It happened to be on the same “Pinterest” page as “How to make birdhouses from milk jugs” (crafts for my great-grandsons who will be coming to visit). I had time on my hands, so I browsed through “Things you can control.” It was another of those improbable lists that you’ve forgotten before you look at the next suggestion, “8 things to do by 8 a.m.” (first on my list would be “get out of bed”) or “7 things to do on Sunday for a more productive week” (“get out of bed”).
Mind you, I didn’t really look into these topics, but the titles were enough entertainment to get me through a second cup of morning coffee. “5 types of lists you should be using every day.” And “How to get unstuck in life.” My very favorite was “How to get s*** done even when you have zero motivation.”
Why would I pay attention to any of these lists when the only list that matters in my life is the one I leave on the coffee table when I go to the grocery store. That would be the grocery list.
While I can’t remember the class, I do remember reading “7 Habits of Highly Effective People” by Stephen Covey. In my opinion, the only thing effective about it was that the author convinced a publishing house to put it into print. But the contents don’t matter here as much as the title. Why are people attracted to “shortcuts” as “7 Habits”? Being an effective person takes a lot more than a few “habits” the reader thinks might easily be incorporated into an already-adult personality. And why stop at seven? Why not 10 or 12 or 25? If someone promised that you could lose five pounds by eating “these three foods,” would you run to City Market to buy eggs, hot dogs and bananas?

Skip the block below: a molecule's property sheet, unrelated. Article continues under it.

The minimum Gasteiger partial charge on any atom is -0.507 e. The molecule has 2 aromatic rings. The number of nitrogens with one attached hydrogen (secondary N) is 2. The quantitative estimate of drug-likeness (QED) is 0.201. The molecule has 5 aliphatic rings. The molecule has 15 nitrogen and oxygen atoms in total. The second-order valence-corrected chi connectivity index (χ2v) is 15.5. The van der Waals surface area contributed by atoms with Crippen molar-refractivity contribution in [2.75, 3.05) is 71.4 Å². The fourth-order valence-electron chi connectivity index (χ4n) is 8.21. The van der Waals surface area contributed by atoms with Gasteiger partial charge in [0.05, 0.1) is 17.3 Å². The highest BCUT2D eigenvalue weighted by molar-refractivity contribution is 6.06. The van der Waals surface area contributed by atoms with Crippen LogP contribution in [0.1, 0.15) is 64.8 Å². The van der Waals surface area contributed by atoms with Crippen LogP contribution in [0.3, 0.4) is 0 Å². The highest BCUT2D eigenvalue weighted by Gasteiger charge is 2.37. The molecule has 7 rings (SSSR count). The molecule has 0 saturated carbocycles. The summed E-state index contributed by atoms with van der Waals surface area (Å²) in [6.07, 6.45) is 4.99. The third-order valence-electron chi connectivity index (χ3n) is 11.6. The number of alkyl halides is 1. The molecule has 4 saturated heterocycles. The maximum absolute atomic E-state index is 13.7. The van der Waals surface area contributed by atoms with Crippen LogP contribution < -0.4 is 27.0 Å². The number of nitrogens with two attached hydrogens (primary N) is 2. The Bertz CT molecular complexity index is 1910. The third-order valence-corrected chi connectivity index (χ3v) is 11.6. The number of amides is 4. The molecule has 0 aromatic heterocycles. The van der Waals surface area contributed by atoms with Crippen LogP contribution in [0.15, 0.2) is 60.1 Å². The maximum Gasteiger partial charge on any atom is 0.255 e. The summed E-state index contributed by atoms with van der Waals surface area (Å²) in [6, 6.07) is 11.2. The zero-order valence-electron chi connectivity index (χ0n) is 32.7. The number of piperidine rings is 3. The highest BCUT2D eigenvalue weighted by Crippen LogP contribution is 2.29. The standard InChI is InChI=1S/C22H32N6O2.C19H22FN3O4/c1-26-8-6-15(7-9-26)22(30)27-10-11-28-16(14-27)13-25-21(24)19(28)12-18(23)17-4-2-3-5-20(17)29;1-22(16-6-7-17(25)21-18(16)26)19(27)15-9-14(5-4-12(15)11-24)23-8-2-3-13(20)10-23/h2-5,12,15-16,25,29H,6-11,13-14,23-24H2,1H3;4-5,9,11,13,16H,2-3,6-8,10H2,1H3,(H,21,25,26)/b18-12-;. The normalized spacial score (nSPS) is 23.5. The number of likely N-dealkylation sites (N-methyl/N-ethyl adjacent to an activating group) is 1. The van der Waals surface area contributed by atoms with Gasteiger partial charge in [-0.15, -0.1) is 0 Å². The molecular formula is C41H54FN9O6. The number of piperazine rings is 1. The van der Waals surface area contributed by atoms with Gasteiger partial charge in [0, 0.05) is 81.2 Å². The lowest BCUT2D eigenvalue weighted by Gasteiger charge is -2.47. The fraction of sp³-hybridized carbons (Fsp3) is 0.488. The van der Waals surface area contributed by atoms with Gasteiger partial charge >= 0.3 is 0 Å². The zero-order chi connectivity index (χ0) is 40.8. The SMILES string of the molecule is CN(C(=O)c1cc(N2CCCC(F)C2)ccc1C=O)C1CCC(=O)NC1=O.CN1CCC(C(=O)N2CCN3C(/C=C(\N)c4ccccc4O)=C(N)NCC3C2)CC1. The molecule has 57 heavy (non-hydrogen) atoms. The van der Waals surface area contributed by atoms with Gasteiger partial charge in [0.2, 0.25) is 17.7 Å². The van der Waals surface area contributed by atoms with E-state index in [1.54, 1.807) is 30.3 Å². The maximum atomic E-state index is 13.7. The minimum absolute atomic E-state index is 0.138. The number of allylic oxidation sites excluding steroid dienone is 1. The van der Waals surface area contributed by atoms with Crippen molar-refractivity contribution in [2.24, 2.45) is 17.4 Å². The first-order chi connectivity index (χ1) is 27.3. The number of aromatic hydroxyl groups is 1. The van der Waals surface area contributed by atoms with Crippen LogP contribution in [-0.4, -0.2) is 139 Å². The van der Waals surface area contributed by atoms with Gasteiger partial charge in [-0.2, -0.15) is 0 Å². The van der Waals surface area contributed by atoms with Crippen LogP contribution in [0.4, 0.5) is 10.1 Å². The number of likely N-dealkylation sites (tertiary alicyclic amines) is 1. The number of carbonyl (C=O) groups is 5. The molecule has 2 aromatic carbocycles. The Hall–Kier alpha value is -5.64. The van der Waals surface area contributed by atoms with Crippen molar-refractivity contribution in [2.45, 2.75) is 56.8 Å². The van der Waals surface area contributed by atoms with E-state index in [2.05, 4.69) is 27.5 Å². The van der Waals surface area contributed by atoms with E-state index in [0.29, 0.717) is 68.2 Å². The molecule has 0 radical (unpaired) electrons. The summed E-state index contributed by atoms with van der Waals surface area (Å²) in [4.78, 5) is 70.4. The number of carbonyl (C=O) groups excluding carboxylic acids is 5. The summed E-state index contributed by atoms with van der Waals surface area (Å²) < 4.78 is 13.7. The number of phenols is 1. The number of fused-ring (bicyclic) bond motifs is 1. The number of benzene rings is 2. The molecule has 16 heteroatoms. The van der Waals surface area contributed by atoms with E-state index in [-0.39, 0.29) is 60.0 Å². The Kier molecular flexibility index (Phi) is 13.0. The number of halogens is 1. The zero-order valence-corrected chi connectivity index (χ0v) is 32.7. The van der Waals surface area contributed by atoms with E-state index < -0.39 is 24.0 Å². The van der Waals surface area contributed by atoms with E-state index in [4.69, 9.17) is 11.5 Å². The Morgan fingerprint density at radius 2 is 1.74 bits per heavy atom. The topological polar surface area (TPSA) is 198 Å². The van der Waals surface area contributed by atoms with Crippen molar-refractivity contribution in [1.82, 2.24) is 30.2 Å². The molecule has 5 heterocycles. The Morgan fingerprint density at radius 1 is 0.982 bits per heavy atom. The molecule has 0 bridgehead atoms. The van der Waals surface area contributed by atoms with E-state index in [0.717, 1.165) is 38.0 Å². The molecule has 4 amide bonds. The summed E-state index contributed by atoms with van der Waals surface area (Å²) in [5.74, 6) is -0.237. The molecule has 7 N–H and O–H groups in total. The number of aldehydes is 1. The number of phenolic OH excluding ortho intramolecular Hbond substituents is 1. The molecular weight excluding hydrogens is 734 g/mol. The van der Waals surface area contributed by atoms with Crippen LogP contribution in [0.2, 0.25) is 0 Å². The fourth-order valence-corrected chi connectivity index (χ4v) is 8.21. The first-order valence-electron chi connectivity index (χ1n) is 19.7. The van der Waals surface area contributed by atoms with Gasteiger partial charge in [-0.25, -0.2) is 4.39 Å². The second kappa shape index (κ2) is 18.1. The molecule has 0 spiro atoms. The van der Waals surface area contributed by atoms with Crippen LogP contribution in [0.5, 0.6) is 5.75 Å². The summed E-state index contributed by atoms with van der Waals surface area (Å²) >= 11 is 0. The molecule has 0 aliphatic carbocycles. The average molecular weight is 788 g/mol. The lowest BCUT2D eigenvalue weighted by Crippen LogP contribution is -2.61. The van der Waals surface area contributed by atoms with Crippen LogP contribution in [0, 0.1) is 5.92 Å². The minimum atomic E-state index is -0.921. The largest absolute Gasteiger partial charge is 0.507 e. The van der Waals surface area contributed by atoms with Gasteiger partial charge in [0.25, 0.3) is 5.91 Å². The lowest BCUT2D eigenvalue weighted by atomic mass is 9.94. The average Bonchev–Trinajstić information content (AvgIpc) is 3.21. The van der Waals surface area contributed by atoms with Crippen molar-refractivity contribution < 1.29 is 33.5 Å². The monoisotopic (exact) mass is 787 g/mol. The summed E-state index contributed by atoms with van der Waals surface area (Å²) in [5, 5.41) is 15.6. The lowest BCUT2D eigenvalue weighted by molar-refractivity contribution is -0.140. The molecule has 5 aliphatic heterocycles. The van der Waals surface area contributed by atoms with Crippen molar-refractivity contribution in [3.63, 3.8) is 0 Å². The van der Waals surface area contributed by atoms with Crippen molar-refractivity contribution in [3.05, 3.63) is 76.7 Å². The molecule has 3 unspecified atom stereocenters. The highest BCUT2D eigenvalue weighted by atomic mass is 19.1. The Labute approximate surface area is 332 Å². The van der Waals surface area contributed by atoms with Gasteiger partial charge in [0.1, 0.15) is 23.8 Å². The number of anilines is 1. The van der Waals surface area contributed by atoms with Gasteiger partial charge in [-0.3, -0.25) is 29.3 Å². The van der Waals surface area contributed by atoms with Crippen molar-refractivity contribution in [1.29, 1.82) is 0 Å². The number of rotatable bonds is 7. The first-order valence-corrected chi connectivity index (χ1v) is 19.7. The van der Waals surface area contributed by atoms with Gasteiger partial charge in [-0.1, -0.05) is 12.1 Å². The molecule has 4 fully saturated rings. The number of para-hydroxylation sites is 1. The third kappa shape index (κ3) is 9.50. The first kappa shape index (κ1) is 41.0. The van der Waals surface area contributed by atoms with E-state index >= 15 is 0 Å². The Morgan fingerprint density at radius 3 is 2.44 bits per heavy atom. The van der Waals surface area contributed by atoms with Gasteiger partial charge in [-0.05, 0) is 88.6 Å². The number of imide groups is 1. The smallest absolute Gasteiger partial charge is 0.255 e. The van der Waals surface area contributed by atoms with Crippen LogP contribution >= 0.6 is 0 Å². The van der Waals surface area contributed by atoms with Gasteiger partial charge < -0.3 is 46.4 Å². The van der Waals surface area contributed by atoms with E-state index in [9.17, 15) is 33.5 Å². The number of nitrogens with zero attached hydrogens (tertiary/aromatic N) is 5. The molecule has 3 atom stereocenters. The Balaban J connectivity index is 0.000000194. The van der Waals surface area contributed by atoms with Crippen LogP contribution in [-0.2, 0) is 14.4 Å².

Age is just a number, I’ve been told. That’s akin to saying “it’s just air” as your plane plummets, nose first, toward the ground below. We can hardly wait to be 16 (the first drivers’ license) or 18 (voting) or 21 (beer), but everything after that is pretty much downhill. We go from “I’m almost 8 or 9 or 10” to “I’m 21” (with your sister’s i.d.) to “send my Social Security check to (address)” in what seems like nanoseconds. Jack Benny (if you don’t know him, you’re obviously not collecting social security either) stopped at 39. My grandfather stopped at 39 “because what’s good enough for Jack Benny is good enough for me.” It’s tacky to be older than your own grandparent, so, if you have to ask, I’m 39.
It doesn’t take much to teach you that space is relative, if only learning how many toys you can fit under your bed when mom wants the bedroom “cleaned” but the relativity of time is more perplexing. Any day at the office is longer than the whole weekend. Then you retire and spend lots of time wondering what to do every day. You look at the clock, and it’s only 10 minutes since the last time you checked. After all, time is just another bunch of numbers. Unless you’re sitting in a doctor’s waiting room and have forgotten to bring something to read (seniors will whip out their cell phones only in desperation.)
My friend Judy Crisco is a whiz when it comes to remembering numbers. I doubt she’s looked at a phone book since the rotary dial was replaced with buttons. While I was a whiz at math, I can’t remember numbers. I’ve had this particular cell phone/service for 3 or 4 months, and still cannot give you the number if you ask. By the time I’ve learned what this number is, I’ll have lost the phone and will have to start all over again, so what’s the point? Maybe I should go back to Pinterest to read about “The Things You Can Control.”